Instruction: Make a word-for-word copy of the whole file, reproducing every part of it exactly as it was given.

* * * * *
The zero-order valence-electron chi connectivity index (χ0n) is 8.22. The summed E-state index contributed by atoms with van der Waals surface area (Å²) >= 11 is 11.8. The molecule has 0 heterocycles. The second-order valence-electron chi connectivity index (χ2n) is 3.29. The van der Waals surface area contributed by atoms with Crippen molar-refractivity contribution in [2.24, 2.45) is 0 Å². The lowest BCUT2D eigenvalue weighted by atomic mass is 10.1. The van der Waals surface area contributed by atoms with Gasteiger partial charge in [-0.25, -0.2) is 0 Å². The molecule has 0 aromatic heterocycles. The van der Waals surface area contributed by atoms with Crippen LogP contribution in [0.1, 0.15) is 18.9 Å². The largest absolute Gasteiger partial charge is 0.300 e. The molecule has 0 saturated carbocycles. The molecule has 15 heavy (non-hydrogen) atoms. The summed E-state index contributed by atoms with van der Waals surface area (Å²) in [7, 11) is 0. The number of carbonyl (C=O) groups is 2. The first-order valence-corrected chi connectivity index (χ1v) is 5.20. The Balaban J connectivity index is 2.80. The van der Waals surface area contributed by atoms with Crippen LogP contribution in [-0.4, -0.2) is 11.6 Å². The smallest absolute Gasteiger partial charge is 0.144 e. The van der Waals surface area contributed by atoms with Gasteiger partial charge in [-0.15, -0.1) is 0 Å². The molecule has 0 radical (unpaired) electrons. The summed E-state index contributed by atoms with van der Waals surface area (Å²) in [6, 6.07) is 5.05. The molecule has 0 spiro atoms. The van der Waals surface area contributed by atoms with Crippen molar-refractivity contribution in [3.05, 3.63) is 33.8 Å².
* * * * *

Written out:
The zero-order valence-electron chi connectivity index (χ0n) is 8.22. The summed E-state index contributed by atoms with van der Waals surface area (Å²) >= 11 is 11.8. The molecule has 0 heterocycles. The second-order valence-electron chi connectivity index (χ2n) is 3.29. The van der Waals surface area contributed by atoms with Crippen molar-refractivity contribution in [2.24, 2.45) is 0 Å². The lowest BCUT2D eigenvalue weighted by atomic mass is 10.1. The van der Waals surface area contributed by atoms with Gasteiger partial charge in [-0.25, -0.2) is 0 Å². The molecule has 0 aromatic heterocycles. The van der Waals surface area contributed by atoms with Crippen LogP contribution in [0.1, 0.15) is 18.9 Å². The largest absolute Gasteiger partial charge is 0.300 e. The molecule has 0 saturated carbocycles. The molecule has 15 heavy (non-hydrogen) atoms. The summed E-state index contributed by atoms with van der Waals surface area (Å²) in [7, 11) is 0. The number of carbonyl (C=O) groups is 2. The first-order valence-corrected chi connectivity index (χ1v) is 5.20. The Balaban J connectivity index is 2.80. The van der Waals surface area contributed by atoms with Crippen LogP contribution in [-0.4, -0.2) is 11.6 Å². The smallest absolute Gasteiger partial charge is 0.144 e. The van der Waals surface area contributed by atoms with Gasteiger partial charge in [-0.15, -0.1) is 0 Å². The molecule has 0 radical (unpaired) electrons. The summed E-state index contributed by atoms with van der Waals surface area (Å²) in [6, 6.07) is 5.05. The molecule has 0 spiro atoms. The van der Waals surface area contributed by atoms with Crippen molar-refractivity contribution in [3.05, 3.63) is 33.8 Å².